Origin and History
Philadelphia, Pennsylvania-based Siamese breeder Dorothy Hinds-Daugherty originated the Snowshoe breed in the 1960s when one of her cats produced a unique litter. Three of the kittens sported unusual white points and feet.
Hinds-Daugherty attempted to breed more of these kittens by crossing black and white tuxedo American Shorthairs with seal point Siamese. When these offspring were bred to Siamese, they produced kittens with the white points and feet.
Hinds-Daugherty named the breed “Snowshoe” because of its white feet but did not submit the breed for consideration by cat breed associations. Another breeder, Vikki Olander, took on this duty, writing the first official breed description for the Snowshoe.
Thanks to Olander, the Cat Fanciers Federation (CFF) and the American Cat Association (ACA) awarded the Snowshoe the status of “experimental breed” in 1974. 1983 marked the achievement of CFF champion status by the Snowshoe, kicking off a new wave of interest in the breed.
Today the breed is recognized by the CFF, the ACA, the Fédération Internationale Féline (FIFe), the International Cat Association (TICA), the American Association of Cat Enthusiasts (AACE), the American Cat Fanciers Association (ACFA) and the Governing Council of the Cat Fancy (GCCF). The Cat Fancier’s Association (CFA) does not yet recognize the Snowshoe.
The Snowshoe has experienced a surge in popularity ever since Grumpy Cat (who is possibly a Snowshoe) entered the limelight, but overall the breed is still quite rare due to lack of breeders and difficulty in meeting breed standards.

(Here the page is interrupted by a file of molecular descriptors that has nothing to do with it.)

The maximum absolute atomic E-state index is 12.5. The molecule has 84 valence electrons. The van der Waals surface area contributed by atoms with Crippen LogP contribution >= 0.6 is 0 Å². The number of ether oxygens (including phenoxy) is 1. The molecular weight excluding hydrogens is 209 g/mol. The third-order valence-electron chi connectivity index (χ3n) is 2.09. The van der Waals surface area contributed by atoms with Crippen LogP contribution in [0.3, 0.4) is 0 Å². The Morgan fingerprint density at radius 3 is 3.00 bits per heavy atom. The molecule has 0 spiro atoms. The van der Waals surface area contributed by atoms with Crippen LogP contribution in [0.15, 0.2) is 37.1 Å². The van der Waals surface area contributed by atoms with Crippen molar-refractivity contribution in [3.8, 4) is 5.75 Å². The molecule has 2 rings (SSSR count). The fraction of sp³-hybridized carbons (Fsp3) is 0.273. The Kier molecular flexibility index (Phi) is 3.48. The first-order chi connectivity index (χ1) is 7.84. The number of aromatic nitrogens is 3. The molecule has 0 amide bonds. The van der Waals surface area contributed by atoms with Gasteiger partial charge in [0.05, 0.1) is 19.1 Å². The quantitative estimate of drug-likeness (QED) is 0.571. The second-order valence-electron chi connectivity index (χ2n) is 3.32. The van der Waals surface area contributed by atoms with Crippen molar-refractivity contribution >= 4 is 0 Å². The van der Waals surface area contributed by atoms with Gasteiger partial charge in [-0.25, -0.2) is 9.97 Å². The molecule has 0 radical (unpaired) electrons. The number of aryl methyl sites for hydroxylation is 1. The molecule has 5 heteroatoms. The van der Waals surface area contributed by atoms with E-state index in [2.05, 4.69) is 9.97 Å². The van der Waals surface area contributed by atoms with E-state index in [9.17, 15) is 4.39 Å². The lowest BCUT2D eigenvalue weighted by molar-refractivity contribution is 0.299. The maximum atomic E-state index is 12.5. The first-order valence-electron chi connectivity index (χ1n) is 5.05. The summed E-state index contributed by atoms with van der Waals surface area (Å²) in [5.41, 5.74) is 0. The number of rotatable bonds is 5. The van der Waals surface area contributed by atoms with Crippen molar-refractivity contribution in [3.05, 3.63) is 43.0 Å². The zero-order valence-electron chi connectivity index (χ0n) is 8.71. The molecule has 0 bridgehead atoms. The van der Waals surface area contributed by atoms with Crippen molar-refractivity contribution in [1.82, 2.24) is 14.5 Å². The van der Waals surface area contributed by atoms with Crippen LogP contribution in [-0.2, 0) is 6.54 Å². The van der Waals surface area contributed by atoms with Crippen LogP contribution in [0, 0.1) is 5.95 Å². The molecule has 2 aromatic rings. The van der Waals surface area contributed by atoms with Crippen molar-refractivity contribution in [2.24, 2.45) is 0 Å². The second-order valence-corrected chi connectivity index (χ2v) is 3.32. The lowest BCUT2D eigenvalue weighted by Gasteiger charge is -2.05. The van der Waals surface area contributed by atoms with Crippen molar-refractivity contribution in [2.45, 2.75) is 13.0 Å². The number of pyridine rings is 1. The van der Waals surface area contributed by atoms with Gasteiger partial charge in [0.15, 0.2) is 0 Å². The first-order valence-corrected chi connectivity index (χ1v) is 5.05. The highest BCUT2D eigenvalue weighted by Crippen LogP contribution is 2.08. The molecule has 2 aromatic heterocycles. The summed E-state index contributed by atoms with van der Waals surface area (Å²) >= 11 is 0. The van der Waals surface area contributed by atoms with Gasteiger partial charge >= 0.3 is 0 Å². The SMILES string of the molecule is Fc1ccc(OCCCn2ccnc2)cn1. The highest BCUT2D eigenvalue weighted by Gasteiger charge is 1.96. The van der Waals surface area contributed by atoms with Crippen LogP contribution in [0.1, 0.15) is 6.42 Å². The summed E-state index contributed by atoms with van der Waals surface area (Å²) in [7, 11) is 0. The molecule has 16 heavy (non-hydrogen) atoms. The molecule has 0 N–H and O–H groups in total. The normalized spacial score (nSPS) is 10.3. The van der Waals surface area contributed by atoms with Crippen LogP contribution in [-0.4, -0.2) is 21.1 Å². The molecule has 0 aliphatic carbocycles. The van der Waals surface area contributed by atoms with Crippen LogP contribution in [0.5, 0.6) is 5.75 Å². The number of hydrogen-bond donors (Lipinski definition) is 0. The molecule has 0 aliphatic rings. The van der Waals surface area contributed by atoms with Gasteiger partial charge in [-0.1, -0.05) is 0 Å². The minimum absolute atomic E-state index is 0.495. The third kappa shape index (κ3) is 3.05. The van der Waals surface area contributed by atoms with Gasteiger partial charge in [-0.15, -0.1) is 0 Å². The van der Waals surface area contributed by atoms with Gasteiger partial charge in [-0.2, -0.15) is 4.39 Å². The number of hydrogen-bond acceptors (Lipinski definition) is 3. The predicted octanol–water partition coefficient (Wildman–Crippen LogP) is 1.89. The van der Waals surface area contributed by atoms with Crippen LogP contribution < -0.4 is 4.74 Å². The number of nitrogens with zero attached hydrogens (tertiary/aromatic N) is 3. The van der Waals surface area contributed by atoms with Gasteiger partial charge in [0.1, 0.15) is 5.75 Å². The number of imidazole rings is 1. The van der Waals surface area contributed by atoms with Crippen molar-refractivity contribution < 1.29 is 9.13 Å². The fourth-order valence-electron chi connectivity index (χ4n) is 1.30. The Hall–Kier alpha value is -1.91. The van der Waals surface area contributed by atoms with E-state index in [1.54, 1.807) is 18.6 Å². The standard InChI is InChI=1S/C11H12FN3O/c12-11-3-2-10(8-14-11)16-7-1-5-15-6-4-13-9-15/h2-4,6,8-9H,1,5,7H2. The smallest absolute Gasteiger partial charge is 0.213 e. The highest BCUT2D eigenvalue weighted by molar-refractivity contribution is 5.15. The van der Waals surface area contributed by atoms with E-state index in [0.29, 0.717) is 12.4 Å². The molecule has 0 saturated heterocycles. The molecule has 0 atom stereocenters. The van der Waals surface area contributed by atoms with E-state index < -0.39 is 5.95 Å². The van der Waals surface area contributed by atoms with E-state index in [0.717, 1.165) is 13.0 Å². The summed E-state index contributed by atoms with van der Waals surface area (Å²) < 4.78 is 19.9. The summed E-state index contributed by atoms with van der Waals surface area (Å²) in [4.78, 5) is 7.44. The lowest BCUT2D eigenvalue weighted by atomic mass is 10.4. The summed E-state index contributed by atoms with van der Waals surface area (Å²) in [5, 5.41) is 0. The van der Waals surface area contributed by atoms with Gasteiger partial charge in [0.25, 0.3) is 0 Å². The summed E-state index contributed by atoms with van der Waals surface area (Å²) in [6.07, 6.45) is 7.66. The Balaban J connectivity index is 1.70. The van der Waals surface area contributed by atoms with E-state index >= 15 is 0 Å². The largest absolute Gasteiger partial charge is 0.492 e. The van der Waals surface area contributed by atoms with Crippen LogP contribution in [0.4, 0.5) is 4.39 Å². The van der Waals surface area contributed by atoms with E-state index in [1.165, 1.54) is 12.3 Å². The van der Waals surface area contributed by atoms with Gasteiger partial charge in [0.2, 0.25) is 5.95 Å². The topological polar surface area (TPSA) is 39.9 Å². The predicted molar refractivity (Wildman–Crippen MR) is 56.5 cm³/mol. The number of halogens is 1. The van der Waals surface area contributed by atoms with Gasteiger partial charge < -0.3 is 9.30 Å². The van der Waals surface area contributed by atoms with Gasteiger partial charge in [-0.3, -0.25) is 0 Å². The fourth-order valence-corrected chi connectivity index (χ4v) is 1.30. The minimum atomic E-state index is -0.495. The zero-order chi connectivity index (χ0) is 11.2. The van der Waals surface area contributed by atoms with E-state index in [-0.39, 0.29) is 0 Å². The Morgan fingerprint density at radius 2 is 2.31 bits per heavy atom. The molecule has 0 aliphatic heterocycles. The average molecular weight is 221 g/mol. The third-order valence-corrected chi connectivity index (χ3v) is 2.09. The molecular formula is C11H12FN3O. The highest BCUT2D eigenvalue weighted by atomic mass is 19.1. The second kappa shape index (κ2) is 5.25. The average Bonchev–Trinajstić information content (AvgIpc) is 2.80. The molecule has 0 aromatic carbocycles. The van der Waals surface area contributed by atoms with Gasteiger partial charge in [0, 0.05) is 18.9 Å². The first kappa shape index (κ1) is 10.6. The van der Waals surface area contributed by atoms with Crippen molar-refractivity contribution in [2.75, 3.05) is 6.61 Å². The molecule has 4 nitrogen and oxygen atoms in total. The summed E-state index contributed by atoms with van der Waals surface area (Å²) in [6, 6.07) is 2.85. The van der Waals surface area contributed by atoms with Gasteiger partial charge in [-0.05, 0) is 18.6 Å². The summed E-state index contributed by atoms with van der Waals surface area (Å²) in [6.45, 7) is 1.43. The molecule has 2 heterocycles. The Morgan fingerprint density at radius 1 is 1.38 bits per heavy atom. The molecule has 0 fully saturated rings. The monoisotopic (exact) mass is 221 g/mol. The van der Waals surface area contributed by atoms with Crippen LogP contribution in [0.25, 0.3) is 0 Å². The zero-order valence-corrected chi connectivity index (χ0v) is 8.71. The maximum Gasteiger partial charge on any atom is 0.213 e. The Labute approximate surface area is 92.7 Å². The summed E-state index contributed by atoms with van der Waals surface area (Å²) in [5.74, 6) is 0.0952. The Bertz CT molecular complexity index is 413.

Coat, Colors & Appearance
All Snowshoes have point coloration – a pale body with darker face, tail, legs and ears. This is inherited from their Siamese origins. The most common point colorations (and the only ones recognized by the ACFA and the AACE) are seal point and blue point with cream, beige or tan body colors.
Other colors are very rare due to the difficulty of breeding Snowshoes. FIFe recognizes chocolate, cinnamon, black, fawn, cream and red point varieties in addition to seal and blue point. They also recognize tortie, tabby, and tortie-tabby patterned Snowshoes. TICA recognizes all colors.
Snowshoe kittens are born fully white and begin developing their point colors at three weeks old. The nose and paw pads can be pink, point-colored or both. Breed-standard Snowshoes will ideally have white color on their muzzles that extends up between their eyes.
White paws should ideally be separated from the light body by a darker point-colored band. The front paws should sport white mittens while the back paws should have white boots – more or less white may disqualify the cat from meeting breed standards.